The fact that the fault current flows to earth through the electrode in the garage is irrelelvent to the RCD;)
 
H

harry98

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  • #8
So if you have to TT an outbuilding that has structural steel why dont you have to TT any building that has structural steel?

Cheers
 

Had8Lives

-
Arms
Any steel structure should be bonded to the main earth, if the PME supply is within the Structural steel buliding then there's no need for an extra earth :-O
 
S

Shakey

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  • #10
like the man said, we are within the equipotential zone, we are talking about exporting outside the zone;)
 
W

wonkey donkey

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  • #11
If using PME the garage must be fitted with an earth spike as it is illegal to fit another PEN.
 
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helpfulsparks

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  • #12
You can export a PME supply to an outbuilding providing that the outbuilding in question has no structural steel metalwork. If it has, a TT supply feeding an RCD protected CU is required, all structural steel is to be bonded and an earth rod installed. The danger with PME is if the neutral conductor fails, extraneous metalwork is used as the return path for the supply.
Technical at the IEE agree. I'm wiring an outbuilding in Cornwall at the moment and I tried to use an earth rod. It took 2 hours to install just a single 1m rod as I kept hitting granite. Once the rod was finally down, Ze came back at near 1000 Ohms so I really wanted an alternitve. I have an IEE wiring matters from 2005, it covers supplies to outbuildings and gives examples using both methods mentioned here, as the artical is pre-17th, I contacted the IEE just to be sure, they confirmed that it is still acceptable to export the PME, as long as the building has no extraneous conductive parts.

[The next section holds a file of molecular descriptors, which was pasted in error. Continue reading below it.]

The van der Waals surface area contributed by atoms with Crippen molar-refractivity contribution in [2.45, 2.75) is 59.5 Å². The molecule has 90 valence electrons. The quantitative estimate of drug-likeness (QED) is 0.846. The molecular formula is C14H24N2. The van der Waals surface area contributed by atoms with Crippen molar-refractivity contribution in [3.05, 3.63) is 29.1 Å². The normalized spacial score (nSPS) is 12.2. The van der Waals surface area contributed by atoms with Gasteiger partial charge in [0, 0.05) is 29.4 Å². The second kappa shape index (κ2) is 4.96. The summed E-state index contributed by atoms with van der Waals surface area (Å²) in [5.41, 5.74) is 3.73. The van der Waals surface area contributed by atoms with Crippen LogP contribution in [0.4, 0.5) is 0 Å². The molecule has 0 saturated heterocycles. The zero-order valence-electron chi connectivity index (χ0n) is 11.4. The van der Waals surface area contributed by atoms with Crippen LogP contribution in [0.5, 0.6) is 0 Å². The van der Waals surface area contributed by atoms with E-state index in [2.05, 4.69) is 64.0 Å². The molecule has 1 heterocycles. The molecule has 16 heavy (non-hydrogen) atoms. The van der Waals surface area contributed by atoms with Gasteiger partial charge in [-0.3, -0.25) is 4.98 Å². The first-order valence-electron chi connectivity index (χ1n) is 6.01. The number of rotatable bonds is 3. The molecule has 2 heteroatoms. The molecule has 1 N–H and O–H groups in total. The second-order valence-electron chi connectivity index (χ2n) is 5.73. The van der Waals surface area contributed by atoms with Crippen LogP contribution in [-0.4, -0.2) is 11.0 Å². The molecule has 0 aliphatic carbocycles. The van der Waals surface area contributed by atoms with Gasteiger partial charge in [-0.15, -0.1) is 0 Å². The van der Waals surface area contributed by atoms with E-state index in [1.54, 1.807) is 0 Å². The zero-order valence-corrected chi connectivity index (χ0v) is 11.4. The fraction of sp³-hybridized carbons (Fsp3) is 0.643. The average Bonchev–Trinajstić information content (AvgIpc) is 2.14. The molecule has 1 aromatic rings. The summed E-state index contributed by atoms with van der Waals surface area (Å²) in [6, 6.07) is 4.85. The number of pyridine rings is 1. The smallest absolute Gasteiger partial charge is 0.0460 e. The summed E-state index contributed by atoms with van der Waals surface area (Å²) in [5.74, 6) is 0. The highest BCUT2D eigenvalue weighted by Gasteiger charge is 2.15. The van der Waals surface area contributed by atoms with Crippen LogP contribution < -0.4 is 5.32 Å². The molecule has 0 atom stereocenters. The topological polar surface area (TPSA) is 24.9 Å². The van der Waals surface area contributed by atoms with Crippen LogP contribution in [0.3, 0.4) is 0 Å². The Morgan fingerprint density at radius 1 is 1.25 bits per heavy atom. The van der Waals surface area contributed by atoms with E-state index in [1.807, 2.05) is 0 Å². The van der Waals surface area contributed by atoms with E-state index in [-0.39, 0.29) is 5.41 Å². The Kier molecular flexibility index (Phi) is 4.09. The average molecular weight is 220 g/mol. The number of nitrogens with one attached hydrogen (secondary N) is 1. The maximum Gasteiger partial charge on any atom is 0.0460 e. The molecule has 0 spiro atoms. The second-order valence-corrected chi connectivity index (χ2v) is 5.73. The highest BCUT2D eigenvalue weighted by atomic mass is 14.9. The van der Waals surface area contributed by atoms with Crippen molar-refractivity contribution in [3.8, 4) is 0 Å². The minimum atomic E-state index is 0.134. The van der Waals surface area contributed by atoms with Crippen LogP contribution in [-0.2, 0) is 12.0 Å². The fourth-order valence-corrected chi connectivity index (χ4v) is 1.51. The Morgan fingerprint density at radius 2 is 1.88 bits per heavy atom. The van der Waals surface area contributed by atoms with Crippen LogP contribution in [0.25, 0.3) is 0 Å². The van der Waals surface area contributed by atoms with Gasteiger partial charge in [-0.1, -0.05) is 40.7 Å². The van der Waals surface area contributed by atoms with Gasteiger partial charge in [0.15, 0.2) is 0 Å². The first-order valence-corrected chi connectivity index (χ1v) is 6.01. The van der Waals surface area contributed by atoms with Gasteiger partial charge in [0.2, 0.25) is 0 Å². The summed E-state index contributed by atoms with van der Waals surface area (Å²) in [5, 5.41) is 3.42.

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W

wayne

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  • #13
thank you for the update, very helpful(sorry)
 
S

super spark

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  • #14
Just had this discussion on another forum, took me a long time to find the evidence to back me up but here it is, hope this helps;

Subcategory - 1. BS7671 - Voltimum UK - Electrical Installation Products and Contracting



Subcategory - 1. BS7671

*
Local supply authorities*appear to have different requirements when taking supplies externally to*garages/outbuildings.
Here in West Sussex we are*told that we should take a Phase and Neutral supply only to a detached building and then install a local earth rod for the**external supply.
Some time ago an article*appeared in "The IEE Wiring Matters" by John Ware.*This stated that even with a PME supply to the house it could be achieved without an earth rod. The article appeared in Autumn 2005 issue 16.
I would appreciate your fact and regulatory*based comments.


*
BS 7671, and indeed, the article you refer to, give the requirements for electrical installations generally. Should local conditions, or in this case, the electricity supplier, require that further measures should be taken, their advice should always be followed.**
30-03-2006



*Back


For further information please contact:
Company:
IEE
Address:
The Institution of Engineering and Technology
Savoy Place
London
WC2R 0BL
UK
Telephone:
+44 (0)20 7240 1871
Fax:
+44 (0)20 7240 7735
Email:
[email protected]
Web:
The Institution of Engineering and Technology - The IET